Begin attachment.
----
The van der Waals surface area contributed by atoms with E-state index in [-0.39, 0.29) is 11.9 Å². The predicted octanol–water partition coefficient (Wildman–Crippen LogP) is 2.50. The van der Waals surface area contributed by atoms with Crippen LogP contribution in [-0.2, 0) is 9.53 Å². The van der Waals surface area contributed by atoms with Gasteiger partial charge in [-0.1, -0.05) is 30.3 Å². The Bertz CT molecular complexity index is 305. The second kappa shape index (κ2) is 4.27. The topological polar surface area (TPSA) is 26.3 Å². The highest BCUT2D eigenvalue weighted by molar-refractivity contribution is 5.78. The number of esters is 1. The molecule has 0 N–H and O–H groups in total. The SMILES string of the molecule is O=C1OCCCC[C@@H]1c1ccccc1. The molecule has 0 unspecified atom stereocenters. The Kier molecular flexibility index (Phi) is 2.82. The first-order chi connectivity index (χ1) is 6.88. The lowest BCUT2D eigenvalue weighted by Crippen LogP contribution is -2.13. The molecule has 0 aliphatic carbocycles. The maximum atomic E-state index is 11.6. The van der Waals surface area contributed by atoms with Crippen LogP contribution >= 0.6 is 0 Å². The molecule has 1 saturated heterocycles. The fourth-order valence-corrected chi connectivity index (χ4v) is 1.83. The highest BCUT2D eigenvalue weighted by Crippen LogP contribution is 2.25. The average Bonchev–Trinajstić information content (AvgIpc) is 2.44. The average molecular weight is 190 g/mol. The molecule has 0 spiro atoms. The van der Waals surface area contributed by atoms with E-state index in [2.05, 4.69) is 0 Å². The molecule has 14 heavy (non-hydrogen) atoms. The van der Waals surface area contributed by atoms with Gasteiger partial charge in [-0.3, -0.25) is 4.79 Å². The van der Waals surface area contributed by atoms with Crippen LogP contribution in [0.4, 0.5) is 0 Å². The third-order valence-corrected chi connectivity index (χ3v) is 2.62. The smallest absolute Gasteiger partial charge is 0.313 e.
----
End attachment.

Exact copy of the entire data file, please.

The van der Waals surface area contributed by atoms with E-state index in [-0.39, 0.29) is 11.9 Å². The predicted octanol–water partition coefficient (Wildman–Crippen LogP) is 2.50. The van der Waals surface area contributed by atoms with Crippen LogP contribution in [-0.2, 0) is 9.53 Å². The van der Waals surface area contributed by atoms with Gasteiger partial charge in [-0.1, -0.05) is 30.3 Å². The Bertz CT molecular complexity index is 305. The second kappa shape index (κ2) is 4.27. The topological polar surface area (TPSA) is 26.3 Å². The highest BCUT2D eigenvalue weighted by molar-refractivity contribution is 5.78. The number of esters is 1. The molecule has 0 N–H and O–H groups in total. The SMILES string of the molecule is O=C1OCCCC[C@@H]1c1ccccc1. The molecule has 0 unspecified atom stereocenters. The Kier molecular flexibility index (Phi) is 2.82. The first-order chi connectivity index (χ1) is 6.88. The lowest BCUT2D eigenvalue weighted by Crippen LogP contribution is -2.13. The molecule has 0 aliphatic carbocycles. The maximum atomic E-state index is 11.6. The van der Waals surface area contributed by atoms with Crippen LogP contribution >= 0.6 is 0 Å². The molecule has 1 saturated heterocycles. The fourth-order valence-corrected chi connectivity index (χ4v) is 1.83. The highest BCUT2D eigenvalue weighted by Crippen LogP contribution is 2.25. The average Bonchev–Trinajstić information content (AvgIpc) is 2.44. The average molecular weight is 190 g/mol. The molecule has 0 spiro atoms. The van der Waals surface area contributed by atoms with E-state index in [2.05, 4.69) is 0 Å². The molecule has 14 heavy (non-hydrogen) atoms. The van der Waals surface area contributed by atoms with Gasteiger partial charge in [-0.3, -0.25) is 4.79 Å². The van der Waals surface area contributed by atoms with Crippen LogP contribution in [0.4, 0.5) is 0 Å². The third-order valence-corrected chi connectivity index (χ3v) is 2.62. The smallest absolute Gasteiger partial charge is 0.313 e.